In a 2/18/11 article in The Motley Fool, "Why I'm Staying Away From For-Profit Education", Brian Stoffel argues that:
"In the end, it might be unfair to paint the industry with so wide a brush as to include all for-profit schools. There are, I'm sure, schools that are doing exceptionally well by their students. However, with over 5,000 different publicly traded companies to put your money into, I think you'll find better deals with significantly less risk by staying away from this industry."
The question of investing in for-profit education companies is purely an academic one for me. With a mortgage, orthodonture, and the need to put money in 529 plans (offspring to college in 2015 and 2017), we will not be able to invest in individual stocks anytime soon.
But if I had money to invest, I'd be looking first to companies that provide educational services and products, among which would be the for-profit colleges. The reason I'd invest in education is that I understand education, and I think I'd be able to analyze the for-profit providers to find those that "are doing exceptionally well by their students". And I think you could do this as well.
As evidence for staying away from for-profit higher ed companies, Stoffel makes 3 arguments:
Deceptive Recruiting Practices: Stoffel describes the 2010 GAO "secret shopper" report in which government investigators posed as potential applicants at a number of for-profit institutions. This report, its fallout and subsequent revisions, has been covered extensively on Inside Higher Ed. (See the In Focus section on "For-Profit Higher Ed" or search for "GAO" on the IHE site. The risk for investors is tighter government regulations on recruiting, advertising and even accreditation practices.
Student Loan Defaults: 3 year student loan default rates range from 7.6% for private institutions, to 10.8% for public colleges and universities, up to 25% for for-profits, according to Stoffel. Institutions with high student loan default rates risk being losing the ability to receive federal student loan dollars.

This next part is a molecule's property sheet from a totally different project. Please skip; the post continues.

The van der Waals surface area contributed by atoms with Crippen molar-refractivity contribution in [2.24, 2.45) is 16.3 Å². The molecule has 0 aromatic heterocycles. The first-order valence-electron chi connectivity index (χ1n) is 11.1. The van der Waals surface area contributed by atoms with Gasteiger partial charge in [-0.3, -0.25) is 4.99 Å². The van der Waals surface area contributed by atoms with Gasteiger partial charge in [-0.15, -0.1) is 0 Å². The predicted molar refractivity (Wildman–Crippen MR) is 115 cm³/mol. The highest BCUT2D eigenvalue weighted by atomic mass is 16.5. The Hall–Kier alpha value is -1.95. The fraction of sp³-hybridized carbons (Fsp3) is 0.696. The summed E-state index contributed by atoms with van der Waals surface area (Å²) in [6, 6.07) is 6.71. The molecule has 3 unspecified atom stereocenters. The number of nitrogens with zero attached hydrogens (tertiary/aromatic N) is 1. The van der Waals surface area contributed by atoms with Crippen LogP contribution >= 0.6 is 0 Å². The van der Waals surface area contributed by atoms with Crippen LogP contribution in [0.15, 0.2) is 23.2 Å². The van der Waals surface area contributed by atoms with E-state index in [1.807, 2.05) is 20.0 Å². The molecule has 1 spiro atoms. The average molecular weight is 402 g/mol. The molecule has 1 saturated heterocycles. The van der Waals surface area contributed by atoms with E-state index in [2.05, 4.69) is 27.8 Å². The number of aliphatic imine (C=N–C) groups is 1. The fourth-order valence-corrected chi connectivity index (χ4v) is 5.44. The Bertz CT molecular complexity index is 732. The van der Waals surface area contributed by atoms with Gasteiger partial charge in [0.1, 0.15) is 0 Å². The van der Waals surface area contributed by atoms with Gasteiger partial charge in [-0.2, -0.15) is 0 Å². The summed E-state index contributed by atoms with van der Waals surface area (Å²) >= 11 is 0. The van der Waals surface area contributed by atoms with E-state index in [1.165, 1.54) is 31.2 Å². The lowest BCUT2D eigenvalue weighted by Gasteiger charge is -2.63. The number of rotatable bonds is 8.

Foot-In-Mouth Syndrome: Stoffel argues that executives at for-profit institutions have been tone deaf in responding to the critics, failing to address the issues head on and instead resorting to threatening lawsuits and blaming their customers (students) for their inability to re-pay loans.
Given this critique, and many more just like it, how can an investor figure out which for-profit institutions are good investments? If the Motley Fool represents the conventional wisdom about the for-profit education companies, where can we find the "exceptions" that will offer value (and returns) at higher rates than the market as a whole?
The answer, of course, is to figure out which for-profit schools do not fit Stoffel's description. We need to understand which for-profit institutions practice honest recruiting practices, have low student loan default rates, and which benefit from mission driven and transparent leadership. We should want the market to reward for-profit institutions that "are doing exceptionally well by their students".
So where do we start?
Are you investing in the for-profit education sector?
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